This is an issue faced by many first time entrepreneurs. Namely, the challenge of brining your idea to fruition, while avoiding it being stollen by someone else. Indeed, starting up a business even without this challenge is almost impossible and so by definition, adding ‘keeping your idea secret’ to this challenge, makes it absolutely impossible.

Why are entrepreneurs afraid that someone will steal their ingenious idea? Well, this is because in their mind they are sure that their idea is worth at least $100 billion. Therefore, they conclude that anyone hearing about their idea will immediately steal it and go off to start their own business with the entrepreneur’s ingenious idea.

To solve this problem I challenge anyone who thinks their idea is worth $1 billion (or whatever they think) to try and sell it for $1000, or even $100. I will guarantee that no one in their right mind will pay anything for an idea. Why?

The reason is really that ideas are “dime a dozen”. While you may think that your idea is the best thing that a human being had ever been able to conceive, this is probably not true. Moreover, even if it was true, it is far from being enough to create any value for anyone. Value comes from talented people taking that idea and working very hard day and night to make it work. Chances are that, if they succeed, by the time they make it happen, the idea is completely different than what it was when it was just conceived.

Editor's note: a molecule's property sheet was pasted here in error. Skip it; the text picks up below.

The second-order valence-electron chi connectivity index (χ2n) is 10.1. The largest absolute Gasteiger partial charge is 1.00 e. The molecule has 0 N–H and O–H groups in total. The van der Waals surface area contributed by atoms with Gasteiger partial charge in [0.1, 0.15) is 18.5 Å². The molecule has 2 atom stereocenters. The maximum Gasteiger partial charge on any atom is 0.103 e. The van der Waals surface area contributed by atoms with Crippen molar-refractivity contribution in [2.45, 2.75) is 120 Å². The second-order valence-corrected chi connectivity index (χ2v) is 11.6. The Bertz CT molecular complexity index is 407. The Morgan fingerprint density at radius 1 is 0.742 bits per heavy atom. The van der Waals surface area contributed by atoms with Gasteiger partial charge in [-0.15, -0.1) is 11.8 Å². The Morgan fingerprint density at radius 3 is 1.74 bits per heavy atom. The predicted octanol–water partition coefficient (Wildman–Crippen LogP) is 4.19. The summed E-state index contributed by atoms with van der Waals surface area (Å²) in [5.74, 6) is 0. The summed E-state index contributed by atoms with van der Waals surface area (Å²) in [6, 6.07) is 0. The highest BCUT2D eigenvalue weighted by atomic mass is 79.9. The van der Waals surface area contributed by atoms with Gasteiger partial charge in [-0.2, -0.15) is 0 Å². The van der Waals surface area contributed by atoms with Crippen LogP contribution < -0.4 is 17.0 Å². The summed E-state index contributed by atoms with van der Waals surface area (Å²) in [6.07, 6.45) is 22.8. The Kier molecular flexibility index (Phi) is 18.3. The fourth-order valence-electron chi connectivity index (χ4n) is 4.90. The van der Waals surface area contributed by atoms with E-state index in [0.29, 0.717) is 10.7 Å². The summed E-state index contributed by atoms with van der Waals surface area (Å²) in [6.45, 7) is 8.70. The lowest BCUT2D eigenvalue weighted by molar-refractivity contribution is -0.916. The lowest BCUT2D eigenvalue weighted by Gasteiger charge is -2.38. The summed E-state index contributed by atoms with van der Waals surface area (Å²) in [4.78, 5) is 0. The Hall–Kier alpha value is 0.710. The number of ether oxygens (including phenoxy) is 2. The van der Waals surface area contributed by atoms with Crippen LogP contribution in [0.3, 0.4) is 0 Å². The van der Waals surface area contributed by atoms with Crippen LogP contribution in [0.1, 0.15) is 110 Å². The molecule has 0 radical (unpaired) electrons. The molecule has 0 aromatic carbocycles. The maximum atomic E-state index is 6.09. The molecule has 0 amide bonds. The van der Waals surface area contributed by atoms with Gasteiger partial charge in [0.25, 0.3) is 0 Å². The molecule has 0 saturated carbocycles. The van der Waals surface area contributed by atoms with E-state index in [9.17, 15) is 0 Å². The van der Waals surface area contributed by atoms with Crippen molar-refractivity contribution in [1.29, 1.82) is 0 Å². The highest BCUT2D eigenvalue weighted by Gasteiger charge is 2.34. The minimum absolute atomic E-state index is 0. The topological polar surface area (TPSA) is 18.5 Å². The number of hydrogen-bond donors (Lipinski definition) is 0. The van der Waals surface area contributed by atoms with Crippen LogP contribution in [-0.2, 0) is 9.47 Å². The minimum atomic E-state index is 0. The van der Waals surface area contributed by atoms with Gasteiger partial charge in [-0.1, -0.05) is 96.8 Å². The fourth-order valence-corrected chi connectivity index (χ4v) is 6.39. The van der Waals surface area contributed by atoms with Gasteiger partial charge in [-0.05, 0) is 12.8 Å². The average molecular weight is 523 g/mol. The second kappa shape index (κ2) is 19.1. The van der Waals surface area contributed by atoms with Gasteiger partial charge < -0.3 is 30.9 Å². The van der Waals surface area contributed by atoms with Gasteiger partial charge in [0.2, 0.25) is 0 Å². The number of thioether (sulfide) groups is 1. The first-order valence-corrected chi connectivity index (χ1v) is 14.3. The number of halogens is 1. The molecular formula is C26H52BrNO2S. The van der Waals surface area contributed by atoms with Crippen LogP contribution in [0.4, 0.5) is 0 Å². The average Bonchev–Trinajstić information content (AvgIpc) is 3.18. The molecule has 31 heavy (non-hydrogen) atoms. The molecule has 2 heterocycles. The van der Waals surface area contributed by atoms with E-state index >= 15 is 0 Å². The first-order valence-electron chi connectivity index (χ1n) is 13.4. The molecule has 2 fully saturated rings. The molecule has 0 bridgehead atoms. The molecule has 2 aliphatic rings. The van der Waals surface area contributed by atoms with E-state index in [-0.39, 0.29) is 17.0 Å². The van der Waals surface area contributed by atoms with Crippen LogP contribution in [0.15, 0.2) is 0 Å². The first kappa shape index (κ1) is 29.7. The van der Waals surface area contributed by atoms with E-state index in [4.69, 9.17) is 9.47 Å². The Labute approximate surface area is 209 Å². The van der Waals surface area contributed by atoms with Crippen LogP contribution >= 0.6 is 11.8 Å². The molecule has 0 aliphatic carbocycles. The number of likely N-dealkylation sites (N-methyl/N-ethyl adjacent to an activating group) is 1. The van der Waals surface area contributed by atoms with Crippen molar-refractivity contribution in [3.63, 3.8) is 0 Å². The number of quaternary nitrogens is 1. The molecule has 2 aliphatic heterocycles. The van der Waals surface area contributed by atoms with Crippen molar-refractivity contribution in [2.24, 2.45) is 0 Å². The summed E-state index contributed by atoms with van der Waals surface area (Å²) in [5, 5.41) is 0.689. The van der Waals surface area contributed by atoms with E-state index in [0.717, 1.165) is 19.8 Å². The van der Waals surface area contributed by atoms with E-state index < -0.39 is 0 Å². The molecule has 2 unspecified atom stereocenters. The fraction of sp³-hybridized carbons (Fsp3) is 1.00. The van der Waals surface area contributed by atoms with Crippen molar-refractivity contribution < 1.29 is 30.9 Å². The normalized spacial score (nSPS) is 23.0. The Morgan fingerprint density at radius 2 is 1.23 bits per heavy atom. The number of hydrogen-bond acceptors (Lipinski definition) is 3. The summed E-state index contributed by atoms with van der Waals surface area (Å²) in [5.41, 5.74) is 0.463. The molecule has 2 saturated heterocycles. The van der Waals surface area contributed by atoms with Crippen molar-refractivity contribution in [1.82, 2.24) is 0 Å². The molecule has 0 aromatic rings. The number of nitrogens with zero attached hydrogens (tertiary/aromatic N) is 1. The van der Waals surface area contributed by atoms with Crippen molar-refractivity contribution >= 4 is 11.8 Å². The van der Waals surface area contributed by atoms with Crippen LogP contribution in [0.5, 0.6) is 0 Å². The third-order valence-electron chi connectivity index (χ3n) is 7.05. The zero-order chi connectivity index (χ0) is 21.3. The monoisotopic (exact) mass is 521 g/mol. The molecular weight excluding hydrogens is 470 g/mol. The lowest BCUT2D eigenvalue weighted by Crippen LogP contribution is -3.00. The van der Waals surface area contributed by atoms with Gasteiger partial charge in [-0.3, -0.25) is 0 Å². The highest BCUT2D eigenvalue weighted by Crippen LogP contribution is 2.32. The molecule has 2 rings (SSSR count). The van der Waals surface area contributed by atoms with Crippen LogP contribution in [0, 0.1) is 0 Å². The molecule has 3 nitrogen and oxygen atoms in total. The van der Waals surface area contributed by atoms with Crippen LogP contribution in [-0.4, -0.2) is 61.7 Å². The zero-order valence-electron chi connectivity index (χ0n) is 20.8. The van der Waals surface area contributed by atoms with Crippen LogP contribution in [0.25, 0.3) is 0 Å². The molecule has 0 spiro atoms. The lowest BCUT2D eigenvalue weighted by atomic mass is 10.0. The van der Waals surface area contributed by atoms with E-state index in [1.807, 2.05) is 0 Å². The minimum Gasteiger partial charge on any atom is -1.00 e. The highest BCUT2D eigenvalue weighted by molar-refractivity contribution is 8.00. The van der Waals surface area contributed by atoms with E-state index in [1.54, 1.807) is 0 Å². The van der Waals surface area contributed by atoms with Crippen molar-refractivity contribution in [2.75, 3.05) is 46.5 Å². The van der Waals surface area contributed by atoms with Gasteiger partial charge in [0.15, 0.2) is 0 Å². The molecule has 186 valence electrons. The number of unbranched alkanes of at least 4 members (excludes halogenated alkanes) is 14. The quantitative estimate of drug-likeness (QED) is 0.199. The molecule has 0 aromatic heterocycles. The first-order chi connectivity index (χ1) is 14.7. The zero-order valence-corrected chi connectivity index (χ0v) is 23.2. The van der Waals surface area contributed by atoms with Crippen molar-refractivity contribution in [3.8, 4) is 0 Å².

A good example is the light bulb. Thomas Edison conceived of the idea for a lightbulb and he also knew (more or less) how to do it. Still it took him over 10,000 tries (legend has it), before he had a lightbulb that worked. At that point he still did not have something truly valuable because to make it work he had to build a grid and serious infrastructure. Edison’s brilliance was not only with the invention, but also in his vision and ability to portray that vision to the people who eventually went ahead and built that infrastructure (including factories to produce light bulbs, electricity grids, etc’). It took super-human determination, perseverance and linchpin (someone who makes things happen) qualities. Same goes for visionaries like Alexander Graham Bell, Henry Ford and more recently Steve Jobs among many other great entrepreneurs. So good ideas are good but they are far from enough to be worth anything. Edison captured this best when he said “genius is 1% inspiration and 99% perspiration.”

On the other side, some really bad ideas turned out to be great businesses. One of the most famous examples is Twitter. Many brilliant business people thought it was “the worst idea they ever heard”. Essentially, the idea was to take the status updates application from Facebook and make that a separate social network (most people responded as follows: “what? so all you could do is post a status update? and you want to limit it to 140 characters? but it already exists in Facebook? and why would people even want to do that, what would they post? and even if they do, why would other people care? this will never work!” Arguably, these people had a good point. In hindsight we know that it turned out to be a great business.